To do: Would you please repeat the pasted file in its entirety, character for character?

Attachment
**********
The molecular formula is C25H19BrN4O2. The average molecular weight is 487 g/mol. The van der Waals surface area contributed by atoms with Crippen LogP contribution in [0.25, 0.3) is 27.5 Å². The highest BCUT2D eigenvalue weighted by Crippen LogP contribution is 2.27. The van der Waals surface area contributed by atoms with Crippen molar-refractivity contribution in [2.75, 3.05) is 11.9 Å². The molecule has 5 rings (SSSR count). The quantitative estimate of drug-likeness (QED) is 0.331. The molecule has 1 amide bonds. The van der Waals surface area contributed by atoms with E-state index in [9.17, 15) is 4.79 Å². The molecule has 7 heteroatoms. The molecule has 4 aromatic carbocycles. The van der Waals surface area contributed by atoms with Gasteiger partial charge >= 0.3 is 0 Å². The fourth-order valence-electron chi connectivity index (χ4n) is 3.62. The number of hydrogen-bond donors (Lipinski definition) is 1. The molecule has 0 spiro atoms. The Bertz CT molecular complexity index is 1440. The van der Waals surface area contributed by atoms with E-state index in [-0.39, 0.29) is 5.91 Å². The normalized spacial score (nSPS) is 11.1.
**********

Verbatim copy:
The molecular formula is C25H19BrN4O2. The average molecular weight is 487 g/mol. The van der Waals surface area contributed by atoms with Crippen LogP contribution in [0.25, 0.3) is 27.5 Å². The highest BCUT2D eigenvalue weighted by Crippen LogP contribution is 2.27. The van der Waals surface area contributed by atoms with Crippen molar-refractivity contribution in [2.75, 3.05) is 11.9 Å². The molecule has 5 rings (SSSR count). The quantitative estimate of drug-likeness (QED) is 0.331. The molecule has 1 amide bonds. The van der Waals surface area contributed by atoms with E-state index in [9.17, 15) is 4.79 Å². The molecule has 7 heteroatoms. The molecule has 4 aromatic carbocycles. The van der Waals surface area contributed by atoms with Gasteiger partial charge >= 0.3 is 0 Å². The fourth-order valence-electron chi connectivity index (χ4n) is 3.62. The number of hydrogen-bond donors (Lipinski definition) is 1. The molecule has 0 spiro atoms. The Bertz CT molecular complexity index is 1440. The van der Waals surface area contributed by atoms with E-state index in [-0.39, 0.29) is 5.91 Å². The normalized spacial score (nSPS) is 11.1.